Posts Tagged bugs

Jenny’s Got a Perfect Pair of..

binomial coefficients

binomial coefficients

..binomial coefficients?! That’s right. I’ve found the web site of a Mr. Bob Jenkins with an entire page dedicated to a pairwise covering array generator named jenny.c. I’m fairly sure that only the most hardcore of the software testing weenies have some notion of what those are so for the sake of being succinct I’ll be providing my own explanation here: A pairwise covering array generator is a program for silicon computing machines that deduces sequences of input value possibilities for the purposes of software testing; and yes, I did say silicon computers–since testing their software is really a question of the great Mr. Turing’s halting problem, the existence of a practical, affordable, and efficient nano/molecular computing device such as a DNA computer, Feynman machine, universal quantum computer, etc. would essentially predicate a swift solution to the problem of testing contemporary computer software in non-deterministic polynomial time. The only problem we would have then is how to test those fantastic, futuristic, (seemingly science fictive) yet wondrous problem-solving inventions as they break through laborious barriers of algorithmic complexities that twentieth century computer scientists could have only dreamed about: PCP, #P, PSPACE-complete, 2-EXPTIME and beyond.. The stuff that dreams are made of.

Now, let’s return to Earth and learn about a few things that make Jenny so special. Computer scientists learned early on in their studies of software testing that pairwise or test cases with two input values were the most likely to uncover erroneous programming or “bugs.” Forget the luxury of automation for a minute, old school programmers typed input pairs manually to test their own software. Code tested in that manner was most likely some sort of special-purpose console mode utility. (Celsius to Fahrenheit, anyone?) As the computing power of the desktop PC increased according to Moore’s law, it became time-effective to write a simple program to generate these input pairs instead of toiling over it yourself–I suppose not testing at all was another option. Today, still some software is released to market after only very minor functional and/or quality assurance testing. Regression, stress, security, and other forms of testing cost money and reduce time to market, but in reality significant return on investment acts as a hedge against any losses incurred. Even ephemeral losses justify the absolute necessity of these expenditures.

A Jenny built in modern times undoubtedly has the power to deductively prove that a software product of the eighties decade is comprised of components (or units) that are fundamentally error-free. However, the paradox remains that improvements in automated software testers share a linear relationship with improvements of software in general. Thus, pairwise has become “n-way” which describes the process of utilizing greater multiples of input values in order to cover acceptable numbers of test cases. The number of covering arrays generated in this fashion grows exponentially and can be calculated as a binomial coefficient (see formula below.)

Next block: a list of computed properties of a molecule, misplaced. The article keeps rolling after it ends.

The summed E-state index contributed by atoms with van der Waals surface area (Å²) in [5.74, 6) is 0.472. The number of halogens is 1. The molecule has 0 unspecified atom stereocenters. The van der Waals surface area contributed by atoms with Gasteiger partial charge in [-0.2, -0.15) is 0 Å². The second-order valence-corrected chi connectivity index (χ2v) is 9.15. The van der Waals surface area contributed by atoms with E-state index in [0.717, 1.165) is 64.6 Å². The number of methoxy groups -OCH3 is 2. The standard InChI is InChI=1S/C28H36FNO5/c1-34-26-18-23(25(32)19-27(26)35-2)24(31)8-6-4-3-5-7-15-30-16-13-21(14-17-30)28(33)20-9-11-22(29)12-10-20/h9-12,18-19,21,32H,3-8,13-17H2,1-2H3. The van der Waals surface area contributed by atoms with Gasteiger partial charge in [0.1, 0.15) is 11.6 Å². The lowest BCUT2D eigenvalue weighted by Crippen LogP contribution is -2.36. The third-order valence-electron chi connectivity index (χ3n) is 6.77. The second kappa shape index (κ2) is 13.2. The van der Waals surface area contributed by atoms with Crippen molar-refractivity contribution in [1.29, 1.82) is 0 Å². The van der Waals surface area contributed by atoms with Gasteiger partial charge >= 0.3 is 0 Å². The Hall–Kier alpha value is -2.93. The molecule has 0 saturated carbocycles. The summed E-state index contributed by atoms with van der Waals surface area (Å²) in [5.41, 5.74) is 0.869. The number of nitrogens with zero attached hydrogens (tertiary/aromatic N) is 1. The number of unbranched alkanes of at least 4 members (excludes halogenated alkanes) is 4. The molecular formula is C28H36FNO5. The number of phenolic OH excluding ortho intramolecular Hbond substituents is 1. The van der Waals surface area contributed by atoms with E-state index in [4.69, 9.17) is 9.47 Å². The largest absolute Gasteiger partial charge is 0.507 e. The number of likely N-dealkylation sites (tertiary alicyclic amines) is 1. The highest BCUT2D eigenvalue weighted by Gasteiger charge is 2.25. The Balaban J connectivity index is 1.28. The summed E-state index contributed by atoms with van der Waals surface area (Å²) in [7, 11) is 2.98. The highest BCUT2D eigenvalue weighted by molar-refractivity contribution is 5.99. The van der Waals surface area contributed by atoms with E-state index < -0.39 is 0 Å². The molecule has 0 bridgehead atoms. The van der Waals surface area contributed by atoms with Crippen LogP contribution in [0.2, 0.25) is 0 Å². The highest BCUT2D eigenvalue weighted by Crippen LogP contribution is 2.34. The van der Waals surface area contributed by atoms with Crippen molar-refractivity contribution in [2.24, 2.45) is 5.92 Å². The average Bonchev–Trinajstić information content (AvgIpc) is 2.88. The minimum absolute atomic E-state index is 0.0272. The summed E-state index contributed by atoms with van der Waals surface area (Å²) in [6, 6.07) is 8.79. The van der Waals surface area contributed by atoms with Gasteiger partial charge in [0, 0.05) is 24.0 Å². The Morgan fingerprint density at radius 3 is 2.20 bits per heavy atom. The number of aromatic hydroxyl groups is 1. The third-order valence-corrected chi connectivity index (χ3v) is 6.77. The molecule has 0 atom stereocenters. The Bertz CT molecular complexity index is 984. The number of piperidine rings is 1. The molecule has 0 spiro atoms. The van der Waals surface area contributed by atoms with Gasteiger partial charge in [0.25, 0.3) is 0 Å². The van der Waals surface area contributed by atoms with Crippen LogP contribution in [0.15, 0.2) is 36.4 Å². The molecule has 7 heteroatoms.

(n choose r) in factorial terms

(n choose r) in factorial terms

According to Paul Black, former SAMATE (Software Assurance Metrics and Tool Evaluation) project leader, researchers at NIST have pegged 6-way as the magic number for optimal fault interaction coverage (notably Rick Kuhn and Dolores Wallace.) This conclusion is based on hard evidence from studies on real-world software scenarios including medical devices and the aerospace industry. However, it would not surprise me to see this approximation rise significantly in the coming decades, just as the paradoxical relationship between general-purpose software and automated software testing programs shifts itself in accordance with Moore’s law. If not by Moore, then by some other axiom of metric progression such as Rogers’ bell curve of technological adoption.

I’ve also got a hunch that the tiny percentage of bugs in that “n is arbitrarily greater than 6” range are some of the most critical, powerfully impacting software vulnerabilities known to man. They lie on an attack surface that’s almost non-existent; this makes them by definition, obscure, non-obvious, shadowy, and hidden. Vulnerabilities in this category are the most important by their very nature. Therefore, detecting vulnerabilities of this type will involve people and tools that are masters of marksmanship and artistic in their innovation. Research in this area is entering a steadfast beginning especially within the realms of dynamic instrumentation or binary steering, active analysis, fault propagation, higher-order preconditions/dependencies, concurrency issues, race conditions, etc. I believe that combining merits inherent in various analysis techniques will lead to perfection in software testing.